This chase wasn’t efficient or fun. Thankfully, with social media and specifically, Facebook, marketers finally had a method for understanding just about everything they wanted to know about a consumer. Facebook told us who you were…yes, specifically, who you were. We had name, date of birth, location, relationship status, brand/product interests, what places you’d visited and so much more. As Facebook evolved and launched Facebook Connect, we gained even more information. We knew what other sites you visited and the apps you were using. Quick sidebar – I’m convinced, that at some point, Facebook is going to implement a Facebook tax on every call made from a site/app to Facebook Connect. While this wasn’t a perfect solve, it got us closer.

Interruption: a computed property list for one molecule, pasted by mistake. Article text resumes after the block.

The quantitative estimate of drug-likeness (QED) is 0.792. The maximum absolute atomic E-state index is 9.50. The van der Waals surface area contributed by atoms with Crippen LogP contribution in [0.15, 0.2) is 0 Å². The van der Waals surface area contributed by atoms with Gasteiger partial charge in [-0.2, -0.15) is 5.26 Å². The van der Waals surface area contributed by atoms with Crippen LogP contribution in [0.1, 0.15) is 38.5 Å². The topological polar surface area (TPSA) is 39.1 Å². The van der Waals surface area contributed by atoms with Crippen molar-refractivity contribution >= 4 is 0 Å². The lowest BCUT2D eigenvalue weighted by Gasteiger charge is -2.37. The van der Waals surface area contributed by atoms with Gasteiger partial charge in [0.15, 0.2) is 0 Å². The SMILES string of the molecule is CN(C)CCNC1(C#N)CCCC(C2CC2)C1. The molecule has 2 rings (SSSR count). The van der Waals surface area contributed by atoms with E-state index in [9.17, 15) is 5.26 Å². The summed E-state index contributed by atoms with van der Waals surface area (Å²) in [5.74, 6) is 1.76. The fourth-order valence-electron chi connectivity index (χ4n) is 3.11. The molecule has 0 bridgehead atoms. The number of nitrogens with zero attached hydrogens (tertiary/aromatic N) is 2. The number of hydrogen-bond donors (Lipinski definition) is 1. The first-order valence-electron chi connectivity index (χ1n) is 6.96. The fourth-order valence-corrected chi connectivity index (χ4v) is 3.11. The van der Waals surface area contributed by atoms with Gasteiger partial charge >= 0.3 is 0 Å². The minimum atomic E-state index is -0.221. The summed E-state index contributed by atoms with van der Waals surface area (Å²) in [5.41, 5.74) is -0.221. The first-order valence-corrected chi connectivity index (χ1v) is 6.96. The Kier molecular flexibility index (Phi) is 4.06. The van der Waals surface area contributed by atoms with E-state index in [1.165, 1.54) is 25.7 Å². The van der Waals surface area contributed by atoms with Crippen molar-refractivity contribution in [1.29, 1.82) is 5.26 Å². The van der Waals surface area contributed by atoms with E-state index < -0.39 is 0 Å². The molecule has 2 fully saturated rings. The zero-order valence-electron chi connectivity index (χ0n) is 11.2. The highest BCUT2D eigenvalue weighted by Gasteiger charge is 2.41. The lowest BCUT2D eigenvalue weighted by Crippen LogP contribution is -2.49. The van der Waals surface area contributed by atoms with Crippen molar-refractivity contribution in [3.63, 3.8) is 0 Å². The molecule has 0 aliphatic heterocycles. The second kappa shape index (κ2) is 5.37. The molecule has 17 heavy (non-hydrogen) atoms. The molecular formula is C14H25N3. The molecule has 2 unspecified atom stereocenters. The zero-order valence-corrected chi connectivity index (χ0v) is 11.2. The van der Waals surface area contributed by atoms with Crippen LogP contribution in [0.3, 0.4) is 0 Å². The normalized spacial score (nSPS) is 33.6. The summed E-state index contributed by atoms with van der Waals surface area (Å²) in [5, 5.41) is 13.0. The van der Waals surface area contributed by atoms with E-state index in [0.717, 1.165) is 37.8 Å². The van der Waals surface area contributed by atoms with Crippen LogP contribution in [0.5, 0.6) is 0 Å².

As mobile went from, “it’s going to be big” to “wow, mobile is huge”, marketers would betrayed the trust of customers. There was probably no greater example than that of Carrier IQ. Companies like Apple, HTC, Samsung, etc. would install Carrier IQ’s software services on phones as a means to collect information that would help them improve the phones. On the surface, not a horrible thing. Except for 1 big detail…Carrier IQ, wasn’t providing information anonymously and they were tracking things that weren’t diagnostic related, like every keystroke you made. No surprise, Carrier IQ was sued. It was situations like this and programs like Facebook’s beacon initiative that, in my opinion, accelerated the movement toward the rise of apps and experiences that focused on anonymity.
Today, apps like YikYak, Snapchat and Whisper are growing leaps and bounds. The minute a company releases a new piece of software or an operating system, articles like this are published to help consumers regain some of their freedom, by disabling features that track them. It obviously didn’t help, that the whole, Edward Snowden “thing” happened. Not exactly a situation that makes you feel comfortable about being tracked. That Snowden revelation lead to the growth of Tor, a free platform, designed to stop advertisers and the government from tracking you.